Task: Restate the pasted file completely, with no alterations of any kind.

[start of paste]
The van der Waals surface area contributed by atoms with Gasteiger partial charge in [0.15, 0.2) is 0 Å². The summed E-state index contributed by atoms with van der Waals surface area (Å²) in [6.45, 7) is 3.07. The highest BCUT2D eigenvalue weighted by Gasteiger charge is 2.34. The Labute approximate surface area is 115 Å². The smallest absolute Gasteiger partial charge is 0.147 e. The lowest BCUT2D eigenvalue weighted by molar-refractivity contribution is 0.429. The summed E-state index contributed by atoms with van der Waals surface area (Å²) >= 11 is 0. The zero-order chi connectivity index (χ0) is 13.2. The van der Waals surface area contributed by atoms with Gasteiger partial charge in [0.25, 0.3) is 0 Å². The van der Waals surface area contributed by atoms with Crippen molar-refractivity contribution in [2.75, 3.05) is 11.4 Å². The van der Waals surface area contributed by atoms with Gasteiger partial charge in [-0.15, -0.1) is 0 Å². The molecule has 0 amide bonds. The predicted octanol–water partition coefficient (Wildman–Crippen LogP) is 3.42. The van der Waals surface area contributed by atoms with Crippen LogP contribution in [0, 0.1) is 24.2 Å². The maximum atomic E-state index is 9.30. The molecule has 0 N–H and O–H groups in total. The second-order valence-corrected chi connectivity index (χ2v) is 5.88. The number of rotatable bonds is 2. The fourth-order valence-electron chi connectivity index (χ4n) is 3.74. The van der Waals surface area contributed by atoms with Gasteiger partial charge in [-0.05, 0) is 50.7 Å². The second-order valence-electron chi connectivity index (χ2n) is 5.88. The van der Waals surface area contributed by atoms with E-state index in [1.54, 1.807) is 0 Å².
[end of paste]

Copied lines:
The van der Waals surface area contributed by atoms with Gasteiger partial charge in [0.15, 0.2) is 0 Å². The summed E-state index contributed by atoms with van der Waals surface area (Å²) in [6.45, 7) is 3.07. The highest BCUT2D eigenvalue weighted by Gasteiger charge is 2.34. The Labute approximate surface area is 115 Å². The smallest absolute Gasteiger partial charge is 0.147 e. The lowest BCUT2D eigenvalue weighted by molar-refractivity contribution is 0.429. The summed E-state index contributed by atoms with van der Waals surface area (Å²) >= 11 is 0. The zero-order chi connectivity index (χ0) is 13.2. The van der Waals surface area contributed by atoms with Gasteiger partial charge in [0.25, 0.3) is 0 Å². The van der Waals surface area contributed by atoms with Crippen molar-refractivity contribution in [2.75, 3.05) is 11.4 Å². The van der Waals surface area contributed by atoms with Gasteiger partial charge in [-0.15, -0.1) is 0 Å². The molecule has 0 amide bonds. The predicted octanol–water partition coefficient (Wildman–Crippen LogP) is 3.42. The van der Waals surface area contributed by atoms with Crippen LogP contribution in [0, 0.1) is 24.2 Å². The maximum atomic E-state index is 9.30. The molecule has 0 N–H and O–H groups in total. The second-order valence-corrected chi connectivity index (χ2v) is 5.88. The number of rotatable bonds is 2. The fourth-order valence-electron chi connectivity index (χ4n) is 3.74. The van der Waals surface area contributed by atoms with Gasteiger partial charge in [-0.05, 0) is 50.7 Å². The second-order valence-electron chi connectivity index (χ2n) is 5.88. The van der Waals surface area contributed by atoms with E-state index in [1.54, 1.807) is 0 Å².